Curzon tells Isabel to follow and then runs off without looking back. Isabel runs after him, begging for him to slow down. When he finally stops, she angrily asks why Curzon moves so fast, and why she’s buying water; do people not dig wells here? Curzon insists that country girls are slow and annoying. Finally, Isabel apologizes. Curzon explains that rich people get their water from the Tea Water Pump, since it tastes the best. He’s running an errand for his master here, at the stationer’s shop, and then they’ll head for the pump. Curzon goes into the shop and returns a moment later with packages and two steaming, buttered rolls. He leads her to a courtyard where a garden is just starting to come up and then offers Isabel the rolls.
Not even other Black enslaved people are very helpful or welcoming to Isabel at first. Curzon makes it clear that he sees Isabel as an outsider, since she’s a “country girl” and clearly doesn’t understand how things are done in New York. But despite Curzon and Isabel’s rough start, Curzon also seems to genuinely want to help and make Isabel feel better about being here—giving her the steaming rolls, for one, is a huge improvement over the wormy biscuits Isabel and Ruth had for breakfast. It’s also unclear where Curzon got the biscuits, or why; there may be someone in the stationer’s shop who sympathizes with enslaved people.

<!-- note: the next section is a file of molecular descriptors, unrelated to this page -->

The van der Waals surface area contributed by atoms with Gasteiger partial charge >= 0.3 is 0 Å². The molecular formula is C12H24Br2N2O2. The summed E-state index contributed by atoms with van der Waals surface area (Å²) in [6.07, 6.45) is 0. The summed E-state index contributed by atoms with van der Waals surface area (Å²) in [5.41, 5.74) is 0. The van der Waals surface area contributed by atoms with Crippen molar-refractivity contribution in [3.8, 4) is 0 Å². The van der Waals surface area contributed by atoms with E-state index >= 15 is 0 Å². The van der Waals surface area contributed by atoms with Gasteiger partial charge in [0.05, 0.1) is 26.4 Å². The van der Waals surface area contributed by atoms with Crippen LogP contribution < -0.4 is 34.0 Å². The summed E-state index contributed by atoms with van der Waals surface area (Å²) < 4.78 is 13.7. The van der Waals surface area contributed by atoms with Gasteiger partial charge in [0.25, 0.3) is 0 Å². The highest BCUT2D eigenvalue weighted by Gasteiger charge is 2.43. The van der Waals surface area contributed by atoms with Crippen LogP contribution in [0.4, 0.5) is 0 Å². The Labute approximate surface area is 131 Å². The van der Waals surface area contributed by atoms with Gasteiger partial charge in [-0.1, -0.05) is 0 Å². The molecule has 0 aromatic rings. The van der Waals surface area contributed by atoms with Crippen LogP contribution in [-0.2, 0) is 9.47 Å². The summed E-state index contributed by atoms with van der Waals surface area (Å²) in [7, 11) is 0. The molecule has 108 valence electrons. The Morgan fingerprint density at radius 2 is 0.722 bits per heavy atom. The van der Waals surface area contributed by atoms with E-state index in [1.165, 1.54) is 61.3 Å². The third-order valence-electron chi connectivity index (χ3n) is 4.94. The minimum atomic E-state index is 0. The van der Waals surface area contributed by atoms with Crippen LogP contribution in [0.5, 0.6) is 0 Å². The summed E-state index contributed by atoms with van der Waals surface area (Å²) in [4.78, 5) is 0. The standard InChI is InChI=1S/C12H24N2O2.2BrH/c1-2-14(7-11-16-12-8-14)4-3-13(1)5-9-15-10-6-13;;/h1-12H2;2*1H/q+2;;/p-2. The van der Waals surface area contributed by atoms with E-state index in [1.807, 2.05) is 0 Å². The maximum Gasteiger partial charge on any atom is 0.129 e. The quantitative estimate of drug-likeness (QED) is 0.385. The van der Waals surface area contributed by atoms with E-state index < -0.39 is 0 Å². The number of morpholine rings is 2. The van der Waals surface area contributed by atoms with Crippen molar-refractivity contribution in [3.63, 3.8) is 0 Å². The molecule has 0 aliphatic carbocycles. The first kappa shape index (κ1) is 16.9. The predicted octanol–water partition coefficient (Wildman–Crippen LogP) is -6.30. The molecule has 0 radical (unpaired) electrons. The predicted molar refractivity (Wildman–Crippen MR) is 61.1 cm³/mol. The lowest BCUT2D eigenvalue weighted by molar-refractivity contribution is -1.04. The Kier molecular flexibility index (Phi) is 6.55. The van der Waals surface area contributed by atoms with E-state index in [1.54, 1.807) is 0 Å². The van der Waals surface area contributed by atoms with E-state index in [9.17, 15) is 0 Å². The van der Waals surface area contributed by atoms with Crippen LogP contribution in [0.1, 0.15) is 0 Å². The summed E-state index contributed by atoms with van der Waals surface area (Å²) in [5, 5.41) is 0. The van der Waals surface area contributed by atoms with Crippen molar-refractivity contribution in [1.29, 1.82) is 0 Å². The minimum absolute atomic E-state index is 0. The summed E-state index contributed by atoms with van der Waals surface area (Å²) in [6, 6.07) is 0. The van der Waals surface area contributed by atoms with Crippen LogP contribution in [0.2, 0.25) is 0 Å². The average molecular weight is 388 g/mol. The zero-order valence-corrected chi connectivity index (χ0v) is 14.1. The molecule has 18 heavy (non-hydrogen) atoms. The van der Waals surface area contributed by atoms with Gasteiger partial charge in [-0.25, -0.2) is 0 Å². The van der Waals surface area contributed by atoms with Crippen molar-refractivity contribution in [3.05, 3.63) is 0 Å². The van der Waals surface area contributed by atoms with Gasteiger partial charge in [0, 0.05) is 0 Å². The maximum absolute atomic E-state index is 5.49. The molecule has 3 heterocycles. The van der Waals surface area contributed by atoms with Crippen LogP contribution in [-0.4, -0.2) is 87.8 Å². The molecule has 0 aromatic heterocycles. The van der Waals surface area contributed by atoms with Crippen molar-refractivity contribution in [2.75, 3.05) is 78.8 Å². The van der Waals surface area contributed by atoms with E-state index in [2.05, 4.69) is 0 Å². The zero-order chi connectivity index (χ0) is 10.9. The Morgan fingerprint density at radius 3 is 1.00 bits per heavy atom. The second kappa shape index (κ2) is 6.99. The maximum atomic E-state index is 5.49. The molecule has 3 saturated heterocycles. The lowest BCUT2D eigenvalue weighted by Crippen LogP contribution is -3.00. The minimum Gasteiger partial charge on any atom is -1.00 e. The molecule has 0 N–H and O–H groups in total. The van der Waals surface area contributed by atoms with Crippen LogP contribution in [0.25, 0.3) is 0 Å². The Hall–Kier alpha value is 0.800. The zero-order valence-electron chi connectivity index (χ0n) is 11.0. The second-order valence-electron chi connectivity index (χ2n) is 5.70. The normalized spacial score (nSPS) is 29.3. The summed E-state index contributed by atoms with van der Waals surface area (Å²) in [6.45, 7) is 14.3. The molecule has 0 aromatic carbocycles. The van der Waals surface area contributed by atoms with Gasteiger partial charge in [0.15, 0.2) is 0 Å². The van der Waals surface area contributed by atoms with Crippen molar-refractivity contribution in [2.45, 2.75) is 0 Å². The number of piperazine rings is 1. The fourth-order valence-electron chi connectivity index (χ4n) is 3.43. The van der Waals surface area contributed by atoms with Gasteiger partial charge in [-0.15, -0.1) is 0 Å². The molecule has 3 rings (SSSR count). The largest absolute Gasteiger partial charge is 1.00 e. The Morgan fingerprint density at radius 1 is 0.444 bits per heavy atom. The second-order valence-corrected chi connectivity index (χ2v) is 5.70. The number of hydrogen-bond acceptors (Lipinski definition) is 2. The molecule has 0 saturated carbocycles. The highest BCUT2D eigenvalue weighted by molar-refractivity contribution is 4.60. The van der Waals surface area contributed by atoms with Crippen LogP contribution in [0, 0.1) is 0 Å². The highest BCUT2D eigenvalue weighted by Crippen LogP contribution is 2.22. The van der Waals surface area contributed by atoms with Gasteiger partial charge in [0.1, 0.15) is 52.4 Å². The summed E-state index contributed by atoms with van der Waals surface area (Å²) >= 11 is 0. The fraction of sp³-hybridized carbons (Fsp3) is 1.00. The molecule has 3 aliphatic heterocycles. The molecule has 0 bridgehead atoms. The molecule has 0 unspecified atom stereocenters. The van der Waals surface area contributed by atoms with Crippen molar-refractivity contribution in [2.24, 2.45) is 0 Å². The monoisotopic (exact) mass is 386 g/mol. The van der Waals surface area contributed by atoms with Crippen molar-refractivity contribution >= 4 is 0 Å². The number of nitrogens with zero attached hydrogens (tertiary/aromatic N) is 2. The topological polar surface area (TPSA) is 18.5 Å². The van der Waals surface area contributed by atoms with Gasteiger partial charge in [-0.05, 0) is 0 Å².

Curzon sits and asks if Ruth is Isabel’s sister, and if that’s why Isabel took the hit meant for Ruth. He says that Lockton is a “dirty Loyalist,” but Isabel says she doesn’t care. Curzon then asks if Isabel feels loyal to the Locktons; Lockton can feed her or hang her whenever he’d like. Isabel considers and says that for now, she is loyal to Lockton. But she hates this thought. Quietly, Curzon whispers that Isabel would be better off giving her loyalty to the rebels. She might hear things at the Lockton house.
For Curzon, the war and the tense political climate are extremely important—he’s calling Lockton a “dirty Loyalist” because the issue is important to him. But Isabel’s concerns are more personal. She doesn’t like or respect Lockton, but she knows she depends on him now to feed her—and not to hang her. So for now, it makes more sense for her to identify with the Loyalists.
As Curzon talks about the brewing war and the significance of New York to each side, Isabel’s mind drifts. She needs to get back to Ruth. But it finally occurs to her that Curzon wants her to be a spy, and she notes that they’ll torture her if they find out. Curzon tells her that the Patriots will reward her for her help; Captain Regan might even send her back to Rhode Island. All she has to do is listen for talk of the King’s troops. Isabel spits that nobody will talk in front of her, but Curzon insists that they will. She’s “a slave, not a person.” If she hears anything, she should come to him; Curzon tells her where to find him. Isabel refuses.
Isabel doesn’t think she can trust anyone yet in New York—Curzon especially, since he’s inviting her to do such dangerous things. For Isabel, it’s far more important to do what she believes will keep her and Ruth safe. That means doing what she’s told for the Locktons, and definitely not sneaking out to talk to Curzon. This passage also implies that Isabel’s experience being enslaved in Rhode Island was better than it will be here. She expects the Locktons to treat her like a person, who will pay attention to what other people say—but per Curzon, Isabel will not be treated like a person here.